Absenteeism is a significant issue in Canadian workplaces. Although the following stats are a few years old, they’ll provide some context into the size of the problem for Canadian employers. In 2012, workplace absenteeism cost the Canadian economy $16.6 billion. In 2011, the average number of days absent per full-time employee was 9.3 – of this, the public sector rate was 12.9 days, while the private sector rate was 8.2 days. As well, the absenteeism rate for unionized employees was 13.2 days, while that of non-unionized employees was 7.5 days (The Conference Board of Canada). While most absences are valid, there are also instances of individuals choosing not to go to work for non-valid reasons. As such, there is what is known as innocent absenteeism and culpable (non-innocent) absenteeism. Innocent absenteeism is when an employee is unable to attend work due to circumstances beyond their control. For example, the employee may have the flu or they may be the primary caregiver for an elderly parent (and an issue may arise whereby the parent cannot be left alone). Culpable absenteeism is when an employee fails to attend work without a reasonable explanation. An example of culpable absenteeism is when an employee calls into work sick, but in actuality is not ill and is choosing to stay home in order to build their deck. In other words, the employee ought to have known better than to be absent from work for this purpose.
One way for employers to address workplace absenteeism is by implementing an Attendance Management policy. A policy will provide clear direction for both managers and employees when it comes to absenteeism.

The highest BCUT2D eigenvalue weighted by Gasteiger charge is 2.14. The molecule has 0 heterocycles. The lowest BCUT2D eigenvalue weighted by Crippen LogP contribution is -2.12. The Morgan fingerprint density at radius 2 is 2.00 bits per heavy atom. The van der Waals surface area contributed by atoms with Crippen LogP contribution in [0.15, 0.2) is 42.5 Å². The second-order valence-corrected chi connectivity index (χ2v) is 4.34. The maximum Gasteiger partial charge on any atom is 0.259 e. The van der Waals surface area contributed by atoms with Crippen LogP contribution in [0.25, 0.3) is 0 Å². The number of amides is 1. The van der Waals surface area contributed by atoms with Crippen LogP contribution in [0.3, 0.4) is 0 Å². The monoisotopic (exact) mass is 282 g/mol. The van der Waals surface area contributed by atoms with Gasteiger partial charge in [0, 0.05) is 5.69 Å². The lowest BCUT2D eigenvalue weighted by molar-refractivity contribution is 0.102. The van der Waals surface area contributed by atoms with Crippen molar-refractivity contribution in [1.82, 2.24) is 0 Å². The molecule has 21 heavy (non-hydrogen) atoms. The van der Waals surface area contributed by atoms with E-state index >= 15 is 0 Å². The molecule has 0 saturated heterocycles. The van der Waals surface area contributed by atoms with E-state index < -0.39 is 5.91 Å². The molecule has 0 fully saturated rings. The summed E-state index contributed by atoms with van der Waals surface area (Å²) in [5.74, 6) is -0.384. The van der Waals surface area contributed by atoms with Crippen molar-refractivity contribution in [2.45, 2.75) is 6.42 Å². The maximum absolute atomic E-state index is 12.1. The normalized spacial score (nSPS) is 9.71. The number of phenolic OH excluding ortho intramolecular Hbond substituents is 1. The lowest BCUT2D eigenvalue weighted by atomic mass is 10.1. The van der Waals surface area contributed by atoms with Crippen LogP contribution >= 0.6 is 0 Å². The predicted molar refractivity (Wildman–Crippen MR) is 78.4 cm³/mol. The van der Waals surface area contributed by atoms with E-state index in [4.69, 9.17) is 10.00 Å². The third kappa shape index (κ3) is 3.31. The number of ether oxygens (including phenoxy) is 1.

Depending on the particular situation, potential solutions to absenteeism include:
• Modified work
An individual may be missing work due to a chronic health issue. For example, an employee with a shoulder injury may miss work on days following heaving lifting on the job. The employer may have the ability to accommodate the employee so that they do not have to do heavy lifting that will have an adverse effect on their shoulder. In this situation, the employee would be provided with alternate tasks that do not involve heavy lifting. The likely result will be more regular work attendance.
• Flexible work arrangement
A worker may be constantly showing up late for work because they need to assist their child in meeting the school bus in the morning. Potentially, the employer will be able to accommodate a flexible work schedule which will allow the employee to meet their family obligations and also to make it to work on time. For example, instead of working 8:00 am – 4:00 pm, it may be more ideal for the individual to work from 9:00 am – 5:00 pm.
• Addiction assistance
The employee may disclose that they are missing work due to an alcohol or drug addiction. The employer can work with the individual to get them the assistance that they require – for example, access to counselling services – to hopefully overcome their addiction.
It may be determined that an individual is misusing sick time in order to stay home and play video games. This is culpable behaviour, and needs to be addressed in a disciplinary manner.
Absenteeism is an issue that many employers grapple with. Having a clear Attendance Management policy will ideally assist employees in attending work on a regular basis. When meeting with employees, managers should go into the initial conversation assuming that the absenteeism is non-culpable. (However, further investigating may prove otherwise). As well, it is useful to show employees a visual of days absent or late. For example, a colour-coded calendar is beneficial in these situations.
Overall, healthy employees will likely be happier employees, which creates a win-win for everyone. Of course, absenteeism will also be reduced if employees feel engaged in their work – this topic will be explored in an upcoming post!